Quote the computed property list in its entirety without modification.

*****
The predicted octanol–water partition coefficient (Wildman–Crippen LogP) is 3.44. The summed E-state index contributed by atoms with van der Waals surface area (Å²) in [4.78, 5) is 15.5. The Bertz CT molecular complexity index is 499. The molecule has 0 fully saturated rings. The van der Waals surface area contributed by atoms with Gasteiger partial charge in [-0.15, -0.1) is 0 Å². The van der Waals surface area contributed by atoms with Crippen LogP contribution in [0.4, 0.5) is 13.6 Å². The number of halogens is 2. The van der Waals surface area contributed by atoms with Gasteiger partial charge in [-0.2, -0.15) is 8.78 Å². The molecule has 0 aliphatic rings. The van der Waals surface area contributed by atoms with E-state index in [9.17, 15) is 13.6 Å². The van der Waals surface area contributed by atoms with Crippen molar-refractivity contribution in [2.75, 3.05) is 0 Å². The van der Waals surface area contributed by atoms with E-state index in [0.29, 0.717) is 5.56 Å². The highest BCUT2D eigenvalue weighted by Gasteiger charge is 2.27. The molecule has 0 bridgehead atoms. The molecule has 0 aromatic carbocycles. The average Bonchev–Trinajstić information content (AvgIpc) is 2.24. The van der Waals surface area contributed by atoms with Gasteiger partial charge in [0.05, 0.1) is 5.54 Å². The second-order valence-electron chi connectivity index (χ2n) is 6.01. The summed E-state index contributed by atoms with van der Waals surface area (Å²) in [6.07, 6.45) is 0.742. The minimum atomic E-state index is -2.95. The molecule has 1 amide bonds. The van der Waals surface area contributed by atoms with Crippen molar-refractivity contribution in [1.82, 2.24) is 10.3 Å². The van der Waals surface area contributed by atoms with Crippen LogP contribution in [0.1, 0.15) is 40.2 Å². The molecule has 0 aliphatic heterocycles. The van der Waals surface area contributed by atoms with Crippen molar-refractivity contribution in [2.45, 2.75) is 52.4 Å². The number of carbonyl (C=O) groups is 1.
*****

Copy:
The predicted octanol–water partition coefficient (Wildman–Crippen LogP) is 3.44. The summed E-state index contributed by atoms with van der Waals surface area (Å²) in [4.78, 5) is 15.5. The Bertz CT molecular complexity index is 499. The molecule has 0 fully saturated rings. The van der Waals surface area contributed by atoms with Gasteiger partial charge in [-0.15, -0.1) is 0 Å². The van der Waals surface area contributed by atoms with Crippen LogP contribution in [0.4, 0.5) is 13.6 Å². The number of halogens is 2. The van der Waals surface area contributed by atoms with Gasteiger partial charge in [-0.2, -0.15) is 8.78 Å². The molecule has 0 aliphatic rings. The van der Waals surface area contributed by atoms with E-state index in [9.17, 15) is 13.6 Å². The van der Waals surface area contributed by atoms with Crippen molar-refractivity contribution in [2.75, 3.05) is 0 Å². The van der Waals surface area contributed by atoms with E-state index in [0.29, 0.717) is 5.56 Å². The highest BCUT2D eigenvalue weighted by Gasteiger charge is 2.27. The molecule has 0 bridgehead atoms. The molecule has 0 aromatic carbocycles. The average Bonchev–Trinajstić information content (AvgIpc) is 2.24. The van der Waals surface area contributed by atoms with Gasteiger partial charge in [0.05, 0.1) is 5.54 Å². The second-order valence-electron chi connectivity index (χ2n) is 6.01. The summed E-state index contributed by atoms with van der Waals surface area (Å²) in [6.07, 6.45) is 0.742. The minimum atomic E-state index is -2.95. The molecule has 1 amide bonds. The van der Waals surface area contributed by atoms with Crippen molar-refractivity contribution in [1.82, 2.24) is 10.3 Å². The van der Waals surface area contributed by atoms with Crippen LogP contribution in [0.1, 0.15) is 40.2 Å². The molecule has 0 aliphatic heterocycles. The van der Waals surface area contributed by atoms with Crippen molar-refractivity contribution in [2.45, 2.75) is 52.4 Å². The number of carbonyl (C=O) groups is 1.